Save for a haphazard kitchen renovation in the 1990s, this just under 1,200-square-foot home hadn’t seen any aesthetic improvements since the ‘60s. Grasscloth wall coverings had been painted over in garish hues, and there were awkwardly shaped closets haphazardly installed for extra storage. “There were two bathrooms—a half and a full bath—located side-by-side off the main hallway,” says Ariel Roth, an interior designer with Helios Design Group, a firm that specializes in both architecture and interior design. “It was very awkward.”
Yet, the location of the 1870 building is ideal— it’s located in Boston’s cobbled Beacon Hill. The unit has good bones, and is embellished with original architectural details, including a thick trim, a carved fireplace surround, and generous bowed windows. With a little insight and unique flair, the homeowner—Henry Peers, a British graduate student—felt the home would shine, and so did the firm he tapped. They worked to make modifications to the floor plan and collaborate on a new interior design scheme.
“The home felt very dark. Rooms were closed off from one another,” says Roth. To establish more cohesion, the opening between the dining room and kitchen was considerably expanded. “By joining the two spaces, they now function as one,” Roth explains. A walnut-topped peninsula offers a spot to eat in the kitchen, while also serving as a buffet for the dining room when Peers entertains.
To compensate for the storage lost when an odd band of closets was removed from the dining room, the kitchen cabinets now reach the ceiling. The refrigerator was also relocated, in order to allow for a new floor-to-ceiling pantry. Roth explains, “We used the maximum amount of volume that we could to ensure we’d have as much storage as possible.”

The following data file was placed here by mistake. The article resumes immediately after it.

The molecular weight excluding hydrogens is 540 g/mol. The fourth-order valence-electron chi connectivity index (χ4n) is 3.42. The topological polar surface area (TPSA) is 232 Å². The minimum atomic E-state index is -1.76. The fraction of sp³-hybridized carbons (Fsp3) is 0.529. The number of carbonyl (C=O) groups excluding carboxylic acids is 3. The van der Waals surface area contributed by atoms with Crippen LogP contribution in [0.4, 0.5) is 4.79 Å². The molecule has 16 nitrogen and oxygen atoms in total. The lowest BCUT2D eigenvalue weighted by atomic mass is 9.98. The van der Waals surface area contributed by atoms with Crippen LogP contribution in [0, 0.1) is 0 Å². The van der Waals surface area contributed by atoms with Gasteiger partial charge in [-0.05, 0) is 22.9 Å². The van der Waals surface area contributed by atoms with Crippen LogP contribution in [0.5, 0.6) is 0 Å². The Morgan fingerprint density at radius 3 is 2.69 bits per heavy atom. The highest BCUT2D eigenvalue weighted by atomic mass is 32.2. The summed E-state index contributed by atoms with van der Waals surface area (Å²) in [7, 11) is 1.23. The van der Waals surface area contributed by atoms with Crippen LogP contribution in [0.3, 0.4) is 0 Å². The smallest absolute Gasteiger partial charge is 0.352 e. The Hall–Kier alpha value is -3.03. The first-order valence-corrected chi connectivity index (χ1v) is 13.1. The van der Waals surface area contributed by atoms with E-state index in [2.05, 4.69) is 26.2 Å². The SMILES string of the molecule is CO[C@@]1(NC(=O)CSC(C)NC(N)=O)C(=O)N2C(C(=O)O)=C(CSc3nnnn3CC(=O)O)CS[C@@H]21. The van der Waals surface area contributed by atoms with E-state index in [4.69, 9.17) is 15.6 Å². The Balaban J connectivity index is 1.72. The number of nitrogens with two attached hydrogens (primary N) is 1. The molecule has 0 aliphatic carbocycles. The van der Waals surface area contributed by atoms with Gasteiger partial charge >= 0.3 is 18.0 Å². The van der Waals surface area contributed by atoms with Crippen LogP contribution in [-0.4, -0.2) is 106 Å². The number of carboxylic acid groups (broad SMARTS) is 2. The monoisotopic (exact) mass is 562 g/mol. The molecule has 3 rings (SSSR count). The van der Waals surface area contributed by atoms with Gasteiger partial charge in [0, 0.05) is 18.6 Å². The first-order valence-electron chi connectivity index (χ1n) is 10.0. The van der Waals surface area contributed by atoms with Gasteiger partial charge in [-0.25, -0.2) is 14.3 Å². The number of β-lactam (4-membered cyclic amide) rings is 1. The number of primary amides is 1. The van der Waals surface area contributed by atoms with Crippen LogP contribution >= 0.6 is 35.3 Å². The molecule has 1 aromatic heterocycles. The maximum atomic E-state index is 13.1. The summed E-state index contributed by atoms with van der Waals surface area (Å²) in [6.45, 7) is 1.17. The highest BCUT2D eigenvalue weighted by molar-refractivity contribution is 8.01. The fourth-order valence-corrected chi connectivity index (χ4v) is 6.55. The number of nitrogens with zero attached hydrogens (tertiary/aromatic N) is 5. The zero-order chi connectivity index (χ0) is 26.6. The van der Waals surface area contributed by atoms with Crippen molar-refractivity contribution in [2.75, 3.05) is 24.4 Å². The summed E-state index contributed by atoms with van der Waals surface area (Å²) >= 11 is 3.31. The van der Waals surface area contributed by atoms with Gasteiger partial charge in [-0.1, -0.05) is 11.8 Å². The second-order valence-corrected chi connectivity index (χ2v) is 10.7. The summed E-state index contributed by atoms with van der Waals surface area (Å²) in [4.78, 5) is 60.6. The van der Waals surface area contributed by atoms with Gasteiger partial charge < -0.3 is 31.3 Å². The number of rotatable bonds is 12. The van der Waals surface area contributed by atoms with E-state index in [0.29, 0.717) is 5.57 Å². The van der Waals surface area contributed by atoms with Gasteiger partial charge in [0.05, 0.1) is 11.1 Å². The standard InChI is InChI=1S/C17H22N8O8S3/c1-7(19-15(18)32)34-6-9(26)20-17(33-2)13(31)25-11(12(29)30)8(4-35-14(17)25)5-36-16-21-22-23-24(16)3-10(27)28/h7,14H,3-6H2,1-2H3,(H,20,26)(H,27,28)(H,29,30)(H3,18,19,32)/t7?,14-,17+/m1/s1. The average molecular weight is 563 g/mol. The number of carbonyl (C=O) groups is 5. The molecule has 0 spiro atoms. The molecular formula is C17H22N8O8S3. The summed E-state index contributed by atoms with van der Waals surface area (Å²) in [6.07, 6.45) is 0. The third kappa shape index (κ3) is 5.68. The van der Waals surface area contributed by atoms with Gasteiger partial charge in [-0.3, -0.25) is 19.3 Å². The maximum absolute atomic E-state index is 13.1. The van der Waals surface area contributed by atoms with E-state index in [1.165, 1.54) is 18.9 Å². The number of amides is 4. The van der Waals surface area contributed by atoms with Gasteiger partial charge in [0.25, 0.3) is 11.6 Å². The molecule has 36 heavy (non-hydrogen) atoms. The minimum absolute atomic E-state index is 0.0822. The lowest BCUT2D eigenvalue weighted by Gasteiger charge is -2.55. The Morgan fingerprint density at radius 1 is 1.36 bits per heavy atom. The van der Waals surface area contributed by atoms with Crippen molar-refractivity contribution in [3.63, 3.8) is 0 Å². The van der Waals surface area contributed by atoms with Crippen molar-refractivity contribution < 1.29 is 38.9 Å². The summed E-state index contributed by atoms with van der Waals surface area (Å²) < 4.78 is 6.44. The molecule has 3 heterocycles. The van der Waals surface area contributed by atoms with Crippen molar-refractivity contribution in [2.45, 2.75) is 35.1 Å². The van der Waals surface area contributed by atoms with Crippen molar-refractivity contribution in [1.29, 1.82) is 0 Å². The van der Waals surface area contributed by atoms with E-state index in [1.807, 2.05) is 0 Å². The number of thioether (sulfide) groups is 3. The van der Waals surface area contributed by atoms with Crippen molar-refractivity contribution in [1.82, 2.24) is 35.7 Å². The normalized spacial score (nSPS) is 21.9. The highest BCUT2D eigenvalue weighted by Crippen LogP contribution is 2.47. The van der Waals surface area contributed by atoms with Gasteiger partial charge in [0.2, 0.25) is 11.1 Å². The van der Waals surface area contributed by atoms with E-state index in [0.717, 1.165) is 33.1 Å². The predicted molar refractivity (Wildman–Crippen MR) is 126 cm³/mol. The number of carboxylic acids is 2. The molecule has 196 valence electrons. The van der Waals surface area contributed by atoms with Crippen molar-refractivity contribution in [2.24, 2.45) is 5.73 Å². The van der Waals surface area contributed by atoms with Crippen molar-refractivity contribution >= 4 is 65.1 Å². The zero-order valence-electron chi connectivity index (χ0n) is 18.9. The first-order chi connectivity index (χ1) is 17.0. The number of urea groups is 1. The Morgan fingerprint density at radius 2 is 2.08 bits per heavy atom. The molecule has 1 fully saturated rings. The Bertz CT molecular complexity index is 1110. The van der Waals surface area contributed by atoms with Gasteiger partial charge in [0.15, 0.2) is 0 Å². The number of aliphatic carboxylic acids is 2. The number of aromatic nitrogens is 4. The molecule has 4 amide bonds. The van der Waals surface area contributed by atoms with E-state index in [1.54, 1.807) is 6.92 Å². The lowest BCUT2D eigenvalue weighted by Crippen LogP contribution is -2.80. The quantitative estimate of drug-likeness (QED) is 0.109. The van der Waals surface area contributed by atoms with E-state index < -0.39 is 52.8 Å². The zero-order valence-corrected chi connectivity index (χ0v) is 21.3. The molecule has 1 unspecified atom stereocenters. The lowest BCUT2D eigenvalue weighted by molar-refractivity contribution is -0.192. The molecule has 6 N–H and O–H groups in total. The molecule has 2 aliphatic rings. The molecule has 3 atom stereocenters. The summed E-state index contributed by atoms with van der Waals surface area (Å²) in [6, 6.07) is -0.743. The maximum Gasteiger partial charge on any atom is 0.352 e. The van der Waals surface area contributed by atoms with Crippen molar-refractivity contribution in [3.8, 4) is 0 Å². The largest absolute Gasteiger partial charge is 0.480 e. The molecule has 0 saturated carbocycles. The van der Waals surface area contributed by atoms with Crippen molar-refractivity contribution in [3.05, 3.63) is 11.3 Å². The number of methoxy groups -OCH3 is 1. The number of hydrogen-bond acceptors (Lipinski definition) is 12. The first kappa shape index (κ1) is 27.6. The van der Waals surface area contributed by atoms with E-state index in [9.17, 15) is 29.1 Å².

The upper cabinets are painted a clean, fresh white, while the lower ones are painted Benjamin Moore Hale Navy. “I didn’t want to do another white kitchen. Since Henry is young, I thought it should have a sense of fun, with a touch of masculinity,” says Roth. “The navy blue and white with brass accents is very Beacon Hill.” Throughout the home, traditionally styled furnishings and antiques pay homage to the structure’s origins, while more modern elements anchor the place in the present.
Art is also a prime component of the aesthetic. “My parents like to collect post-impressionist art back in England, where they have lots of 17th to 19th-century family portraits, as well as other antiquities. So, there's always been an emphasis on exploring art and discovering artists,” says Peers. For his own haven, Peers was inclined toward pieces of a more modern persuasion—for example, in the dining room, he hung a piece from Andy Warhol’s 1964 flower series. “For a dining room, the flowers are easy on the eye and give a contemporary feel to the room,” he says.
Unlacquered brass push button switch plates adorn the rooms, which is an interesting touch. “They are a nice traditional detail, instead of a typical toggle switch,” says Roth. Space was also taken from one of the bedroom closets to convert the original half bath into a full bathroom, which now connects to the master bedroom to create an en suite. “Even though it’s small, we wanted to make it feel quite luxurious,” says Roth. “It was meant to be a serene, traditional space. We achieved that by using Carrara marble subway on the walls, and a Carrara herringbone mosaic on the floor.”
The larger hallway bathroom therefore became a showcase. Phillip Jeffries vinyl grasscloth sheaths the walls, and the floors are made of a striking Ann Sacks Kelly Wearstler mosaic tile. A Statuario marble slab covers the shower walls, and the vanity was custom-designed and painted a dark green to complement the green tile floor. An Andy Warhol print of Queen Elizabeth pays homage to Peers’ native England, as does the Mario Testino print of Kate Moss.